Scapegoating the Abusers
Heads have rolled as a consequence of the Air Force Academy sex scandal. Four new senior administrators have been appointed. So which member of the Senate Armed Services Committee declared "It's not just a change in leadership. It has to be a change in values from top to bottom"? The junior senator from New York. Presumably the cadets will henceforth be instructed in that profound respect for women showcased in her own household. She insisted, "We don't send (cadets to the academy) to become part of a fraternity where they defend one another and protect one another against criminal activities that keep going on."
No one laughed.
In itself, the senator's Pat Schroederite opportunism is not surprising. Scandal entails payback, and few politicians grasp that fact better than she. That said, Juanita Broaddrick and Katherine Willey might object that few people are in a worse position than Mrs. Clinton to climb on a soapbox and rail against silent complicity in criminal activity. How does she get away with it? Because everyone recognizes that her purpose is not to help the Academy accomplish its mission but rather to change that mission fundamentally. This is how the culture wars are fought: subversion masquerades as reform.
Last June, the U.S. bishops gathered in Dallas to deal with a sex scandal of their own. Here too, the culture wars were engaged. Here too, the experts brought in for the fix were known dissenters, intent not on reinvigorating but on redefining the mission of the Church. Here too irony was piled on irony, as Fr. Canice Connors, former president of the St. Luke Institute and former executive director of Southdown, not only gained a sympathetic hearing but later deplored the bishops' zero-tolerance policy in these terms:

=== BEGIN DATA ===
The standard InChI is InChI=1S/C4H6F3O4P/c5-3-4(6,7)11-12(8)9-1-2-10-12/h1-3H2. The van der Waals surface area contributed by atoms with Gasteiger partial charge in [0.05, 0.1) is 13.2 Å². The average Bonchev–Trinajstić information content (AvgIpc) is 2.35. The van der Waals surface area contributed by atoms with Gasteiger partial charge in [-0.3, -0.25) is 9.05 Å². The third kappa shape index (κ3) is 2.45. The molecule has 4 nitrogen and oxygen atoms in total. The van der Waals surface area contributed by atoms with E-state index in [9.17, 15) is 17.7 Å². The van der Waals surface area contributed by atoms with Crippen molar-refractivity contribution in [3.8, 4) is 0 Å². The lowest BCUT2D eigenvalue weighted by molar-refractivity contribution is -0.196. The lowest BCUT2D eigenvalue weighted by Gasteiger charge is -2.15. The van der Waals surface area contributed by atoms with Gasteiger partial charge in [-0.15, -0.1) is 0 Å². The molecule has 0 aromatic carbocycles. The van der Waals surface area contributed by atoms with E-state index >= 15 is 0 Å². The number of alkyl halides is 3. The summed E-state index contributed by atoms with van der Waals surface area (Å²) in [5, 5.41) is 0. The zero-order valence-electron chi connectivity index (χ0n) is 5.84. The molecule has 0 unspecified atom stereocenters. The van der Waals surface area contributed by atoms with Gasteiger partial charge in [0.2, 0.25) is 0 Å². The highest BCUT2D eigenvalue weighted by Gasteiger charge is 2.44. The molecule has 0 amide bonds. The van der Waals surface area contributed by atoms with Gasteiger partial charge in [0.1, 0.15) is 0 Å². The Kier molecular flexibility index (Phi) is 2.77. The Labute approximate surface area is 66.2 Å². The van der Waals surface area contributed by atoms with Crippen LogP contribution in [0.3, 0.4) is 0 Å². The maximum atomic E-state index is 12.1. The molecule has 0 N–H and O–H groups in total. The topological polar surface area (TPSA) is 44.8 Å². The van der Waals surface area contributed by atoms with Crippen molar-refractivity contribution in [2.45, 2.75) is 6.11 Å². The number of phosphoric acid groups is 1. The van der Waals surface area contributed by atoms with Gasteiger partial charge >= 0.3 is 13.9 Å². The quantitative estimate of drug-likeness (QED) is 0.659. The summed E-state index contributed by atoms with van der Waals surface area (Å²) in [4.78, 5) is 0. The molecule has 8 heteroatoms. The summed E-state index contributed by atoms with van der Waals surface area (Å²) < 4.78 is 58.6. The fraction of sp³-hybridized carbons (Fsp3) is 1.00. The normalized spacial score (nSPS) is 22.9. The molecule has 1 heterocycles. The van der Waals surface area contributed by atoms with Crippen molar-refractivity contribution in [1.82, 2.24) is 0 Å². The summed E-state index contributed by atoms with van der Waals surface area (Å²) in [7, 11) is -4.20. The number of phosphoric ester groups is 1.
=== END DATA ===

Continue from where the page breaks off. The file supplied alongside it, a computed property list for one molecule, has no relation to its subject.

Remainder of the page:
In paying this purchase price for their moral credibility, the bishops in effect could be perceived to have become one with the voices of the media, unreconciled victims and a partially informed Catholic public in scapegoating the abusers.
Scapegoating the abusers? Five minutes' reflection on this extraordinary phrase, and the assumptions about human sexuality and responsibility that underlie it, will do much to explain the terms of the abuse crisis and its relevance in the culture wars.
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